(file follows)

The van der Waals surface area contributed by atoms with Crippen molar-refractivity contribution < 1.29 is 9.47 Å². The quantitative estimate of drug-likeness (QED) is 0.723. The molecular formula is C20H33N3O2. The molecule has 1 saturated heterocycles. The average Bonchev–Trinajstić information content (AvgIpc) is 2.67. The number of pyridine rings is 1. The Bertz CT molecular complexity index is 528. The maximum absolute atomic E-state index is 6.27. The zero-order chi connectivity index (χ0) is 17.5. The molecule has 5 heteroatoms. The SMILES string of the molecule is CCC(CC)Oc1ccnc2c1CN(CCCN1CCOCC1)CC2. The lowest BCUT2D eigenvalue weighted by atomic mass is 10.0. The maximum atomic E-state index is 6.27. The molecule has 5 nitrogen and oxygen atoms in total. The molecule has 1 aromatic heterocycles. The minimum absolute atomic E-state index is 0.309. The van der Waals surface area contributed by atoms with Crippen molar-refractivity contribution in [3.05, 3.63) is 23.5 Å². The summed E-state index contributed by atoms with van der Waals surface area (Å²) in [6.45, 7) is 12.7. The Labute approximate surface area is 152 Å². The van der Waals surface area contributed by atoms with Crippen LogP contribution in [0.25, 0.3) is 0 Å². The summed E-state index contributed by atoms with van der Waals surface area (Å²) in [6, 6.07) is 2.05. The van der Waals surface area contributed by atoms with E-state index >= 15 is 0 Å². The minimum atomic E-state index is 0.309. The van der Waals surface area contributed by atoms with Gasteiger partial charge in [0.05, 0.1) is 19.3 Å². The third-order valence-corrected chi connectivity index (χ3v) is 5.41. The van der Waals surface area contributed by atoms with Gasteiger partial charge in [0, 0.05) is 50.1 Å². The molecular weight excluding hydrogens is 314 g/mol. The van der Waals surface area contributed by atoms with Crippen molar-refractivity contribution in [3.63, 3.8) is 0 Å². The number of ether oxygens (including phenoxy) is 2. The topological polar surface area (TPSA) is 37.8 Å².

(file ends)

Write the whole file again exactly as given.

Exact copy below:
The van der Waals surface area contributed by atoms with Crippen molar-refractivity contribution < 1.29 is 9.47 Å². The quantitative estimate of drug-likeness (QED) is 0.723. The molecular formula is C20H33N3O2. The molecule has 1 saturated heterocycles. The average Bonchev–Trinajstić information content (AvgIpc) is 2.67. The number of pyridine rings is 1. The Bertz CT molecular complexity index is 528. The maximum absolute atomic E-state index is 6.27. The zero-order chi connectivity index (χ0) is 17.5. The molecule has 5 heteroatoms. The SMILES string of the molecule is CCC(CC)Oc1ccnc2c1CN(CCCN1CCOCC1)CC2. The lowest BCUT2D eigenvalue weighted by atomic mass is 10.0. The maximum atomic E-state index is 6.27. The molecule has 5 nitrogen and oxygen atoms in total. The molecule has 1 aromatic heterocycles. The minimum absolute atomic E-state index is 0.309. The van der Waals surface area contributed by atoms with Crippen molar-refractivity contribution in [3.05, 3.63) is 23.5 Å². The summed E-state index contributed by atoms with van der Waals surface area (Å²) in [6.45, 7) is 12.7. The Labute approximate surface area is 152 Å². The van der Waals surface area contributed by atoms with Crippen LogP contribution in [0.25, 0.3) is 0 Å². The summed E-state index contributed by atoms with van der Waals surface area (Å²) in [6, 6.07) is 2.05. The van der Waals surface area contributed by atoms with E-state index >= 15 is 0 Å². The minimum atomic E-state index is 0.309. The van der Waals surface area contributed by atoms with Gasteiger partial charge in [0.05, 0.1) is 19.3 Å². The third-order valence-corrected chi connectivity index (χ3v) is 5.41. The van der Waals surface area contributed by atoms with Gasteiger partial charge in [0, 0.05) is 50.1 Å². The molecular weight excluding hydrogens is 314 g/mol. The van der Waals surface area contributed by atoms with Crippen molar-refractivity contribution in [3.63, 3.8) is 0 Å². The number of ether oxygens (including phenoxy) is 2. The topological polar surface area (TPSA) is 37.8 Å².